Miconazole is a synthetic imidazole active against fungi (both dermatophytes and yeasts) and Gram-positive cocci (Staphylococcus and Streptococcus species) [24]. In a study, miconazole niosomes were prepared using thin film hydration method with varying ratios of cholesterol and surfactant. The prepared niosomes were in micron size range with an entrapment efficiency of 80-97%. The optimized formulation released 92% of the encapsulated drug in 24 h; however, the mentioned study contained no report on antifungal bioassay [35].

Naftifine

Naftifine is a primary topical allylamine that is available in a wide variety of formulations in many countries. This medication was the first topical antifungal agent in its class that held promise for the treatment of superficial fungal infections. In addition to the antifungal properties, this synthetic allylamine also shows significant antibacterial and anti-inflammatory properties, which may be particularly useful where superficial dermatoses are accompanied by superimposed bacterial infection and inflammation [36]. In a study targeted toward the preparation of the native alcohol-free niosomal gel, the formulation had a encapsulation efficiency of around 50% with a size of 90-150 nm. In the mentioned study, prepared niosomes were incorporated into a hydroxyethil-cellulose gel; however, their antifungal activities were not reported [37].

Nystatin

Nystatin is an antifungal polyene antibiotic derived from Streptomyces noursei. It is effective against the infections caused by a wide range of yeasts and yeast-like fungi [24]. Our review of the literature led to the retrieval of two reports about niosomal nystatin. In one of these studies, niosomal nystatin with a size rage of 164-395 nm was administered parenteally in neutropenic mice. The results of the mentioned research showed that the nisomal nystatin while having lower toxicity resulted in a significantly higher reduction in the fungal burden than free nystatin.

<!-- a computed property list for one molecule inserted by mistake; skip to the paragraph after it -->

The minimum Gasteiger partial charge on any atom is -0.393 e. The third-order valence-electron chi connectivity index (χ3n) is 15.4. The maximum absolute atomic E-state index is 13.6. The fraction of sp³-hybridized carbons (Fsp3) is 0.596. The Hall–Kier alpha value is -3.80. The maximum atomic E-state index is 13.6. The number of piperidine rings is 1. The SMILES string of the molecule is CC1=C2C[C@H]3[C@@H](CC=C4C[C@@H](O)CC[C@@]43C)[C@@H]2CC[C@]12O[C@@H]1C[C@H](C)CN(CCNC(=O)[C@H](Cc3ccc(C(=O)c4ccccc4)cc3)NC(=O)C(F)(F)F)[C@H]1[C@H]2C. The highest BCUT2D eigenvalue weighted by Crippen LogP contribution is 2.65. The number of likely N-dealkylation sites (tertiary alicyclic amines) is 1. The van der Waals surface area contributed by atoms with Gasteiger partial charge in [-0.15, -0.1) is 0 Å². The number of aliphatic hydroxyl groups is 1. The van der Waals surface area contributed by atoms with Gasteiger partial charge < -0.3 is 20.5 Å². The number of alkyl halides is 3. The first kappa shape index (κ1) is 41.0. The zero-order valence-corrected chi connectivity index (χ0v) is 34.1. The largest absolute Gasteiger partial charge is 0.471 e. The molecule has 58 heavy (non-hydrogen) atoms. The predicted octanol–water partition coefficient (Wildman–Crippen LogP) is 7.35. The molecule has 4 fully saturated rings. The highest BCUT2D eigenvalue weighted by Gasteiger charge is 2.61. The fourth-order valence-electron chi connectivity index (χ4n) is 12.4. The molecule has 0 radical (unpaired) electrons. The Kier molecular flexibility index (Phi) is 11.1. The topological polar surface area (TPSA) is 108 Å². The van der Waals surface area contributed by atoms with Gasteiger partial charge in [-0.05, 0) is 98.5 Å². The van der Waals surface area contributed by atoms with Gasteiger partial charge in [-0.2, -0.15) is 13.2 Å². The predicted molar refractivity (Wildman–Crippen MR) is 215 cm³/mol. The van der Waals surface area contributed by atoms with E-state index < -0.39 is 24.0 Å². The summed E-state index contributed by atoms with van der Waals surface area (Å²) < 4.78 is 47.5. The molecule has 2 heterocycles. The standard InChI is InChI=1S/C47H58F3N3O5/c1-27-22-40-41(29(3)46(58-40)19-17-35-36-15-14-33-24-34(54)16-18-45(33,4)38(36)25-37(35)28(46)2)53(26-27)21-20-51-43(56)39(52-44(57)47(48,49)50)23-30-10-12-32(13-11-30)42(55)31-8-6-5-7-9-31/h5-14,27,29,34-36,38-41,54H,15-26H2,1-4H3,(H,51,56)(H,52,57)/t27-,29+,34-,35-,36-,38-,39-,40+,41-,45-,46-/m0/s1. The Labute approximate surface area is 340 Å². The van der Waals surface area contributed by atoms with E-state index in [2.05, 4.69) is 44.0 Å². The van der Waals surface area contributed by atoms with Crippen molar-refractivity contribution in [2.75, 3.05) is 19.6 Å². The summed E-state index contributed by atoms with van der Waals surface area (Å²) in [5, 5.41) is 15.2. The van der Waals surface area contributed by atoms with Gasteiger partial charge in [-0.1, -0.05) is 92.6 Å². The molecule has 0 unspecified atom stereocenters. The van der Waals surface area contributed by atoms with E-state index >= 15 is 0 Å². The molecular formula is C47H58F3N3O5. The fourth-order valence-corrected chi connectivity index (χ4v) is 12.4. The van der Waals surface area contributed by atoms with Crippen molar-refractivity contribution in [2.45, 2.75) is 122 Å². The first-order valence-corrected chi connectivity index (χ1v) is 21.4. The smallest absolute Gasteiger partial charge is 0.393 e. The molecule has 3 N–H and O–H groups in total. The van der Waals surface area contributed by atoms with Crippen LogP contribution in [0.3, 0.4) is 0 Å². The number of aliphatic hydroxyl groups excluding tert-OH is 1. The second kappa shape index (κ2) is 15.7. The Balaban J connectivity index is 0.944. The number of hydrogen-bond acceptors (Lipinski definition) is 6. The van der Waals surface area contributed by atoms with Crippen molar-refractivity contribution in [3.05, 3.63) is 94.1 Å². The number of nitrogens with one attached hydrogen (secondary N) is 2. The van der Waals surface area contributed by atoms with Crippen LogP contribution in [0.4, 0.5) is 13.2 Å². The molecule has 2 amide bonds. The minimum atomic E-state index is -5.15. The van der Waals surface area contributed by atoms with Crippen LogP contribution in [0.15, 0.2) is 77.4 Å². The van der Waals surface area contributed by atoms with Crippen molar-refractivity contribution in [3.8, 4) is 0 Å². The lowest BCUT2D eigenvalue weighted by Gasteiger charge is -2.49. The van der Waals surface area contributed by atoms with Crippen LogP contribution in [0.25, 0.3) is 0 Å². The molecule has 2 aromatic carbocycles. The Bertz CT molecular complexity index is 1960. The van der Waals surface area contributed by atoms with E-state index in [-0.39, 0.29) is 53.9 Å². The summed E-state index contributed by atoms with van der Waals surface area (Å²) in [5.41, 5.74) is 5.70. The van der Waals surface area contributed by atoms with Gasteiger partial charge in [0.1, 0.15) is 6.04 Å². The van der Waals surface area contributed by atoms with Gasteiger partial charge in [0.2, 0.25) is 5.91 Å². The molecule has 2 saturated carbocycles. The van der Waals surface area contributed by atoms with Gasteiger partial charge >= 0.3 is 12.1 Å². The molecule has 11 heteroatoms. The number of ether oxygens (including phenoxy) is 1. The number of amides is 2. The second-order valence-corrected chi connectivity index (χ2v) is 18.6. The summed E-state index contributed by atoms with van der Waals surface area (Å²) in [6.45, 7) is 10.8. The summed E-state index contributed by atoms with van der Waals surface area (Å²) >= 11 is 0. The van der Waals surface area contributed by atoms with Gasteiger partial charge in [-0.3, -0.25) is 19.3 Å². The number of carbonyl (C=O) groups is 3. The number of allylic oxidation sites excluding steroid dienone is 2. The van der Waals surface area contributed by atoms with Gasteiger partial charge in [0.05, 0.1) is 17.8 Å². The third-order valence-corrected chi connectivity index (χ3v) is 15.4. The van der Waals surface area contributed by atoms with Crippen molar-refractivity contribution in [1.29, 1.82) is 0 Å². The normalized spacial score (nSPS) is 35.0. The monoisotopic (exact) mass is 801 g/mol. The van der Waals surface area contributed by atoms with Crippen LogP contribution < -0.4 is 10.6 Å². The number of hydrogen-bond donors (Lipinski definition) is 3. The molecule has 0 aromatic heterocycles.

For example, after 5 days of treatment, the reduction rates of fungal load in the liver were 92% and 26% in the mice receiving niosomal and free nystatin, respectively. Furthermore, these values were reported as 90% and 30% for the spleen, respectively [38]. In the other study, the researchers first prepared niosomal nystatin with a size range of 182-219 nm, and then prepared gel formulation using carbomers. The niosomal nystatin resulted in a prolonged drug release profile and a two-fold increase in drug deposition in the skin, compared to the conventional gel [39].

Povidone iodine

Povidone iodine (Betadine) is a complex of the potent bactericidal agent iodine and the carrier molecule povidone. The carrier complex slowly releases free iodine upon contacting with tissues. Povidone iodine is effective against Gram-positive and Gram-negative bacteria, fungi, and viruses [40]. In a study involving loading povidone-iodine in niosomes with a size of 338 nm as a carrier, a significant improvement was observed in permeability and retention of fungicidal activity against C. albicans [41].

Conclusion

Over the past decades, nanoparticles have been used as drug delivery systems to increase therapeutic effects or reduce toxicity. Niosome nanoparticles are among these drug delivery systems, which have numerous applications in drug delivery and targeting. The use of niosomes can be very beneficial for the parenteral or dermal delivery of antifungal drugs. One of the disadvantages of transdermal drug delivery is its small penetration rate.

Most of drugs are concentrated in the upper layer of the skin, namely stratum corneum. Encapsulation of drugs in nanocarriers, such as niosomes, simplifies the transport of drugs into and across the skin. Niosomes facilitate the enhancement of drug delivery through the skin. They may act as organic solvents for the solubilization of poorly soluble drugs. Beside, niosomes may serve as a local store for the sustained release of active compounds.

Considering the penetration of surfactants into the stratum corneum, they may serve as penetration enhancers and facilitate dermal delivery [36]. The surfactants are biodegradable, biocompatible, and non-immunogenic. The most important reasons for administering niosomes for drug targeting via parenteral route include their delayed elimination from the circulation, potentiality for drug protection against biological environment, and exertion of restricting effects on target cells.

Based on the previous studies, the use of niosome as a drug carrier, especially for antifungal agents, results in better outcomes than the application of other carriers. Niosomes have important properties, including capability to encapsulate both hydrophilic and hydrophobic drugs and prolonged stability in circulation; moreover, they significantly enhance drug permeation through the skin. Due to the low cost of the raw materials (mostly surfactants), compared to that of the liposomes, they can be good candidates for the treatment of fungal diseases.